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Your Loan Officer Probably Can't Explain the APR Number.

This might be a little "old school" on my part, because such numbers are now spewed out by a computer program. APR numbers are calculated by a software application and can vary depending on the day on which your loan closes. Really.

Correctly defined, the APR is the cost of the money borrowed, expressed as an annual rate. That means that your mortgage loan wasn't free. First, your lender charged you interest. Your lender most likely will have also charged you other fees in addition to that interest, such as lender fees, appraisal charges, and maybe discount points or origination fees. The alleged benefit from comparing APRs from one lender to another is being able to discover additional lender charges that are being levied by either lender. For instance, suppose Blue Bank offers 6.00 percent and no points, and Red Bank offers 6.25 percent and no points. Easy, right? Run to Blue Bank. Not so fast. If you examined the APR, you might find that Blue Bank didn't charge any points, but it charged a 2 percent origination fee, $500 in junk lender fees, and an application fee to the tune of $400. Red Bank, on the other hand, required none of those additional fees. So while the note rate offered by Blue Bank was lower, the additional lender fees made the deal at Red Bank much better.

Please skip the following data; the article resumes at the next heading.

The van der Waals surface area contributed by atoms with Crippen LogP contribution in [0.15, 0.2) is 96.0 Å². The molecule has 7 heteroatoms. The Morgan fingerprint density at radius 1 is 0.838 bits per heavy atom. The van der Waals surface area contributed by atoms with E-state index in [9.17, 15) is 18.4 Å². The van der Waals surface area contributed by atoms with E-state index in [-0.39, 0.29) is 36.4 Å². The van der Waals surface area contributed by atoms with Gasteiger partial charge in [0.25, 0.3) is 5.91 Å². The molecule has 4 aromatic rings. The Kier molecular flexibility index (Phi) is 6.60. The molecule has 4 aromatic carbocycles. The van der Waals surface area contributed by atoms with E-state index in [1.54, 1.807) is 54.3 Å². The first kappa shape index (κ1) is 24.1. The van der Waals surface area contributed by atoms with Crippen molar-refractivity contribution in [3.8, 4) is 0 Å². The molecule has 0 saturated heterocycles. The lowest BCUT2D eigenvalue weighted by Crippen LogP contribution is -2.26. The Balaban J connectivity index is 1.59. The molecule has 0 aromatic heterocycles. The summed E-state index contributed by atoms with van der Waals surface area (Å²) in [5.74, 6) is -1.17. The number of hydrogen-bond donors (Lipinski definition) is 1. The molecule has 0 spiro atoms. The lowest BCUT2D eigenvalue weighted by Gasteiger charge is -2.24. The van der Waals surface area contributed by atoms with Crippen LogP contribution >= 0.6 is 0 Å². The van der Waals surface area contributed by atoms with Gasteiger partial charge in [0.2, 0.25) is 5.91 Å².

Knowing What's Included in the APR Is Critical When Comparing Loans.

APR numbers are best used to compare identical loans from one lender to another. The higher the APR number compared to the note rate, the more lender fees you're being charged. If you compare two competing APRs on identical loan programs, then the lower APR might be your best choice.

But knowing what is and what is not included in the APR number is critical in knowing whether you're getting screwed by the lender.

If you have a pencil handy, the correct way to calculate the APR of a mortgage loan is as follows. I'm not kidding .

First, you'll need to calculate the monthly payment.

where

M = mortgage payment P = principal

J = monthly interest expressed as a decimal [//(12 X 100)] N = number of months financed / = interest rate

After you get that number (it's okay to resharpen your pencil), subtract your finance charges from your principal (P) and recalculate the interest payment (J). It's fairly easy to do if you've done it a few times.

Okay, I'll admit it: I've never done it that way, and it's likely that few people have. I always use a calculator. But I can do it. And your loan officer should also be able to do it, but I'll bet you a doughnut that your loan officer can't calculate your APR number by herself. She needs a computer program to do it for her.

The important part of this exercise is understanding that the APR number is important when comparing closing costs from one lender to another. Those loan officers or other pundits who claim that the APR number is worthless are simply not applying its utility properly.

 
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